Almost all dog owners have had our vets tell us that our dogs could benefit from a dental cleaning. Often neglected, dental cleaning is an important part of a dog’s health that should not be overlooked. As a basic rule of thumb, your furry friend(s) should get their teeth cleaned by a licensed veterinary dentist at least once a year. This article will break down how often your pet needs a dog dental cleaning, why, and what happens during the process.
How Often Does My Dog Need a Dental Cleaning?
Most veterinary dentists recommend that dogs should have their teeth cleaned once a year. However, this can largely depend on the breed and if the dog has any pre-existing health conditions. Larger dogs tend to need one dental cleaning per year, or in some cases, less often. Smaller dogs sometimes need two visits a year to prevent teeth loss. Because of high demand for reduced-cost dental services, at Emancipet we focus our efforts on dogs with moderate to severe dental disease.
At Emancipet, a dental evaluation can be done as a part of your pet’s regular wellness visit. Just ask the technician at check-in for a dental exam and the doctor will look at your dog or cat’s teeth and let you know whether a cleaning or extractions may be needed. Please note that dentistry is not available at all Emancipet clinics- feel free to ask at check-in or call our Resource Center for information about services offered in your area.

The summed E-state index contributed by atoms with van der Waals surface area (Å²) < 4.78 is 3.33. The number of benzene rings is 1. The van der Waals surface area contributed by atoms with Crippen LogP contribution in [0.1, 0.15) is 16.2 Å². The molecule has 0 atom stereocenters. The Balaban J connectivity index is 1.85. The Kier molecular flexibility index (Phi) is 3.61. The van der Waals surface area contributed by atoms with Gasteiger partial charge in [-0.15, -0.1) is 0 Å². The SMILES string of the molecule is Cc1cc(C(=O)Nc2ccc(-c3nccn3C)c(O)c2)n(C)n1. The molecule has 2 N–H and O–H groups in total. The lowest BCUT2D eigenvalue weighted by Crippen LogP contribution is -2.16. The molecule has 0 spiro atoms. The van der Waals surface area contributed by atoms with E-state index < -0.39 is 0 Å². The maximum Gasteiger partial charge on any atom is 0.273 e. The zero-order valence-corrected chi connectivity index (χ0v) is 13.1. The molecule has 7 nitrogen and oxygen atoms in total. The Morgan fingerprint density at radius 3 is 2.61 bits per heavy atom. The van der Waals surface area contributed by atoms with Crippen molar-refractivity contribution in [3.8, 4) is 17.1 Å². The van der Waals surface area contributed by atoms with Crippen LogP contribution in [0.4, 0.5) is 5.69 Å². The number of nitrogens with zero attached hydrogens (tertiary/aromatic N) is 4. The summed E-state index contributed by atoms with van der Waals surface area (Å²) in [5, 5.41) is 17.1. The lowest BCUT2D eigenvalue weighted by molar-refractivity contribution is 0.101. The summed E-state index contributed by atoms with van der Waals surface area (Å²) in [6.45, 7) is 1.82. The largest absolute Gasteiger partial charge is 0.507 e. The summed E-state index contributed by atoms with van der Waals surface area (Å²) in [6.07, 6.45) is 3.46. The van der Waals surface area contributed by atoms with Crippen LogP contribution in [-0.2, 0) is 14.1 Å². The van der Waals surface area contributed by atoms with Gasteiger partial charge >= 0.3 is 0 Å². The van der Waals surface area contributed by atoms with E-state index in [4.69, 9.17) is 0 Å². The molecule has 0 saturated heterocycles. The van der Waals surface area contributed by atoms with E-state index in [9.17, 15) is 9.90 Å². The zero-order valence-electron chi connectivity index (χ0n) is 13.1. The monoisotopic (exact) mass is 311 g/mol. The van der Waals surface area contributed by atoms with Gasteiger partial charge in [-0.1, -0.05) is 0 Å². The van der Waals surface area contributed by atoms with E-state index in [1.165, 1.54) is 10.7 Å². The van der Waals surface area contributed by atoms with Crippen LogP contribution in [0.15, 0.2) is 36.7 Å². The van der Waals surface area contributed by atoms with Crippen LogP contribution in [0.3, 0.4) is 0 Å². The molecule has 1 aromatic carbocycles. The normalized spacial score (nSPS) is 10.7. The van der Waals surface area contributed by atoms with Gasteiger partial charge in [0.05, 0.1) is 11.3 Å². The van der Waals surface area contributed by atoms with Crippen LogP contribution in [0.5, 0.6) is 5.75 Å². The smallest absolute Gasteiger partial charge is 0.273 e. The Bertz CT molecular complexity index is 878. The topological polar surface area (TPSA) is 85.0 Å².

If your pet exhibits the following signs, you should consider getting their teeth cleaned immediately. Discolored or broken teeth, excessive bad breath, reduced appetite, and bloody drool indicate that your dog needs immediate dental health. Don’t hesitate to contact a veterinarian about your dog’s teeth, even if you aren’t sure something is wrong.
If you’re curious about your pet’s individual dental needs, it’s a good idea to take your pet in for a dog dental check up. This doesn’t have to be done as part of a special appointment. Most vets are more than happy to take a quick look at your dog’s teeth and tell you if/when they should come in for a cleaning when asked. However, it is likely that a separate appointment will be necessary for the actual cleaning.
Do Dogs Really Need to Have Their Teeth Professionally Cleaned?
Medical procedures for dogs can be very expensive. Especially for those without pet insurance. You may have found that cleaning your dog’s teeth can be too expensive and instead decided to use an at-home option like toothbrushes and dental dog treats. While these options can be great at preventing excessive dental disease or prolonging the time between dental cleanings, for dogs that already have moderate-severe oral disease this is not a sufficient replacement.